Heart Opening Multi-Tasking

A couple of salient points:

One: Stretching the front of the shoulder as described almost certainly means the shoulder joint is extended (in a way that angles the arm back behind the torso). When the shoulder joint is extended, the latissimus dorsi is strengthening. Personally, I feel the most lat engagement when I clasp hands and move my clasped fingers away from my torso, probably because this is when my shoulders are in the most extended position (of these variations). However, a reverse prayer or opposite elbow better allows me to concentrate on the front-of-shoulder stretch. (This may well differ for other people, depending on individual skeletal anatomy and muscle tone.)

Two: Though the shoulder variations are demonstrated in tadasana, they’re applicable to a whole slew of other asanas, including:

From a physical perspective — and I’ve said this before — I spent a lot of life time folding forward: over the steering wheel, over desks to help students, over the computer, over the stove, over the sink. I don’t think any of those are inherently bad activities, but I can certainly see how, over time, I might have developed a physical imbalance. Heart-opening postures let me rebalance a little at a time.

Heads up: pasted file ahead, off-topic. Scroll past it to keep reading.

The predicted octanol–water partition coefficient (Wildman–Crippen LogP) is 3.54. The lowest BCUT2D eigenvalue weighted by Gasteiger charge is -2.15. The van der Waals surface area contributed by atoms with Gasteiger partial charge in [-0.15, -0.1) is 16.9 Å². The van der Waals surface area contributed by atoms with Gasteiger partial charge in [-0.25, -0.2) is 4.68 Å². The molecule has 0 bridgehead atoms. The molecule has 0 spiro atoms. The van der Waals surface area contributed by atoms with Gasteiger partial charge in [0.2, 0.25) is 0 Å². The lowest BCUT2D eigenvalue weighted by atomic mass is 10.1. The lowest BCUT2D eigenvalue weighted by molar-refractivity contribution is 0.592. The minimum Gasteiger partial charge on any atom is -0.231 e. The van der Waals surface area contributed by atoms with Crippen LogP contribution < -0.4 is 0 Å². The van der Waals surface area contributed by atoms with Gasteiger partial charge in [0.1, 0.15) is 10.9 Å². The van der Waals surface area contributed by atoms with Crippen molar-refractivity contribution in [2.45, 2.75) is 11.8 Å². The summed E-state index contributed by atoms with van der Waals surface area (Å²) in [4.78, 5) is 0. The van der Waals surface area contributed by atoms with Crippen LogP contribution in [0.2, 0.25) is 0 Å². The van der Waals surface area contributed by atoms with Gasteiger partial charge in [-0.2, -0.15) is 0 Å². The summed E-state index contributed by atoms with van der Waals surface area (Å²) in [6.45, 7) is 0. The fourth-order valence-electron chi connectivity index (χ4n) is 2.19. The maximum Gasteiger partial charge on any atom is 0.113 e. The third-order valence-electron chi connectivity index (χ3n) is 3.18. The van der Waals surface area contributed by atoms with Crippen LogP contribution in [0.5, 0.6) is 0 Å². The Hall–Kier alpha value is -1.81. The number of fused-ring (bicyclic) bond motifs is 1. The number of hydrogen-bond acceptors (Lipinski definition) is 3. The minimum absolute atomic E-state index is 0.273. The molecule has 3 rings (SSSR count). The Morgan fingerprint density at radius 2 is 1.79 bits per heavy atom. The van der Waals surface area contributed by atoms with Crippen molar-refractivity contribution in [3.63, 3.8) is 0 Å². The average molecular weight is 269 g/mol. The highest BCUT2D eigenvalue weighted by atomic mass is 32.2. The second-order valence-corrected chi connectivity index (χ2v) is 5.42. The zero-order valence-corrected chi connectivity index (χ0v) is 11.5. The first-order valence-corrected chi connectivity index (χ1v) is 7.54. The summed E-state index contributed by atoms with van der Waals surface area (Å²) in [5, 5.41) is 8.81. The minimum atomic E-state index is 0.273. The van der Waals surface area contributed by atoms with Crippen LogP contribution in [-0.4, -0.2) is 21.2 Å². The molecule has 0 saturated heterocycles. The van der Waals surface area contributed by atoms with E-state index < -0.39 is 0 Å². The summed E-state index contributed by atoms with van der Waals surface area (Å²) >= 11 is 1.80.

From a mental and spiritual perspective, these arm variations remind me that heart-opening is about developing a softness of character. That doesn’t mean being a bleeding heart or a pushover, but it does mean the ability to hold compassion for others. I am coming to the end of another school year with freshmen; I need that compassion and that reminder.

And maybe a second glass of wine.

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I'm here. I like stuff. Some other stuff, I like less.

Posted in asana, backbend, chakra work, core

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